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Quarter of kids have no place to play at home as houses shrink

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One in four Aussie kids doesn’t have anywhere to play at home, according to new research commissioned as the national average house size falls to a 17-year low.

Almost half of the nation’s children are falling short of the minimum three hours’ “offline” play a day recommended by leading child development expert Dr Brendon Hyndman.

It comes as the average size of an Australian freestanding house has fallen to 17-year lows, according to data commissioned by CommSec from the Australian Bureau of Statistics.

The average new house built in 2018/19 was 228.8sq m, down 1.3 per cent on a year ago to the smallest house size since 2001/02.

Australia is still building some of the biggest houses in the world, but, on average, US houses are bigger by about 5 per cent.

The ACT built the biggest houses in Australia in 2018/19, ahead of Victoria, Western Australia and Queensland. The average house in NSW is 10 per cent smaller than Victoria.

A quarter of the 1036 parents polled in the nationally representative survey for Ikea said the size of their home meant there wasn’t enough room for any play, with 22 per cent saying they would play more if they had a bigger house; 75 per cent of respondents identified homework taking priority over play time, making it the key barrier to play identified.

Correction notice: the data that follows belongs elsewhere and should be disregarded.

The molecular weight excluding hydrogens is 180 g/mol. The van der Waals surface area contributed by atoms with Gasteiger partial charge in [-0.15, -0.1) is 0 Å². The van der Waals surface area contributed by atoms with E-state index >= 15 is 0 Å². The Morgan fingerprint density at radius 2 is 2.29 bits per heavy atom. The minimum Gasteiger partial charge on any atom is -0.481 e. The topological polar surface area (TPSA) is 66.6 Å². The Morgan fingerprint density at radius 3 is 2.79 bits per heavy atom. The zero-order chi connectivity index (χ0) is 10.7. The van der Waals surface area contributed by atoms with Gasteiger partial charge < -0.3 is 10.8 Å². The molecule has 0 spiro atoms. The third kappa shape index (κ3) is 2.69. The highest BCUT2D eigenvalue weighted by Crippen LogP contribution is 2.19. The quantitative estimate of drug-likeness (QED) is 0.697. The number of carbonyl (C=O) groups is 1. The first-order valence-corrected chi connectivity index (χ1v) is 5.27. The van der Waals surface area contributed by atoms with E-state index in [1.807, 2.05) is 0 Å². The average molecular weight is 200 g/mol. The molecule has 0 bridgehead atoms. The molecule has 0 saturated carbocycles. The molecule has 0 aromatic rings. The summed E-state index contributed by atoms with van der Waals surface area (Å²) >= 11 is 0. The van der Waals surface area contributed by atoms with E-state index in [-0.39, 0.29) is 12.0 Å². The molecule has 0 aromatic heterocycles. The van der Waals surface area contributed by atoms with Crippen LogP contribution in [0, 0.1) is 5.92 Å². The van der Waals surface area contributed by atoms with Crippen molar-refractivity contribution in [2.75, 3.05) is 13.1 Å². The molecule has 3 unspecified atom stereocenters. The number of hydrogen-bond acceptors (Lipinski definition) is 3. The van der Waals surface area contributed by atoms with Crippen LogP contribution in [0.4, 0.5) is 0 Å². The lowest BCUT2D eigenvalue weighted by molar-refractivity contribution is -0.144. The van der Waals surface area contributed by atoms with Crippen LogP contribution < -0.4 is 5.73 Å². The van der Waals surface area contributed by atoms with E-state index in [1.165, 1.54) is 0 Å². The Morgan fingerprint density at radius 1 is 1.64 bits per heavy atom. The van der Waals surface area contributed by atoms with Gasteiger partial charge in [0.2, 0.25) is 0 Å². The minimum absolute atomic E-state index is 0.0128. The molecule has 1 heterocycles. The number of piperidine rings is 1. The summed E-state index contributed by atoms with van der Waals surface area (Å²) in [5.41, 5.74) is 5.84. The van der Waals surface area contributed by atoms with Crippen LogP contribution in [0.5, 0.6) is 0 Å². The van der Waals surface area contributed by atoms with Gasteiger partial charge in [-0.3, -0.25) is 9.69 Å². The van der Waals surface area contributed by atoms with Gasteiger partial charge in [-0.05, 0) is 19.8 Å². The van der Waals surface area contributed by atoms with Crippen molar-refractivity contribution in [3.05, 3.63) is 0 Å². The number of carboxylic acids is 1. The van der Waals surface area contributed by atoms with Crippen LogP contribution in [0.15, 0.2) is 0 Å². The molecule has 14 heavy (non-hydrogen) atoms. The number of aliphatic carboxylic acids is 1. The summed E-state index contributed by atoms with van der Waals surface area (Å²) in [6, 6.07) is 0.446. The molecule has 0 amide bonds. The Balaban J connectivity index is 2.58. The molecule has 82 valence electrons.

Dr Hyndman said parents should consider how they could “make more processes, activities and tasks” more playful as one of three ways the minimum amount of play could be hit.

This was alongside schools and parents each setting at least one hour of free play time aside, separate from eating, each day — when devices were switched off.

Ikea Australia’s home furnishing direction leader Christine Gough encouraged parents looking to maximise use of limited space to consider what could adapt to kids as they grew.

Is there a more classic space saver than the good old-fashioned bunk? Photo: Ikea

“Think fun, functional and flexible space … injecting colour or a theme into the room is another great way to create a space that they will enjoy spending time in,” she said.

The Swedish property giant said making chores more fun by playing music, using song or opportunities for imitation could make mundane tasks more enticing.

But of course, play requires only a little space if you have a big imagination.

The survey was conducted online between 18-22 October using a nationally representative sample of 1036 Australian parents 18-plus years with a child 0-12 years.

IKEA’s The Real Play Coalition, formed with other groups including The LEGO Foundation, has more than 200 activity ideas for parents to play with their children on its website.

Ikea spokeswoman Melissa Miller said the company believed “play was a basic human need, not just for kids, but for all of us” and “home was the most important playground”.

“With one of the barriers to play being a lack of ideas of what to do, we’ve created a series of play worksheets for children of all ages between 0-12 to give parents inspiration for how to incorporate more play into their everyday,” she said.

Scott Carbines :: Herald Sun

Written by: Daz

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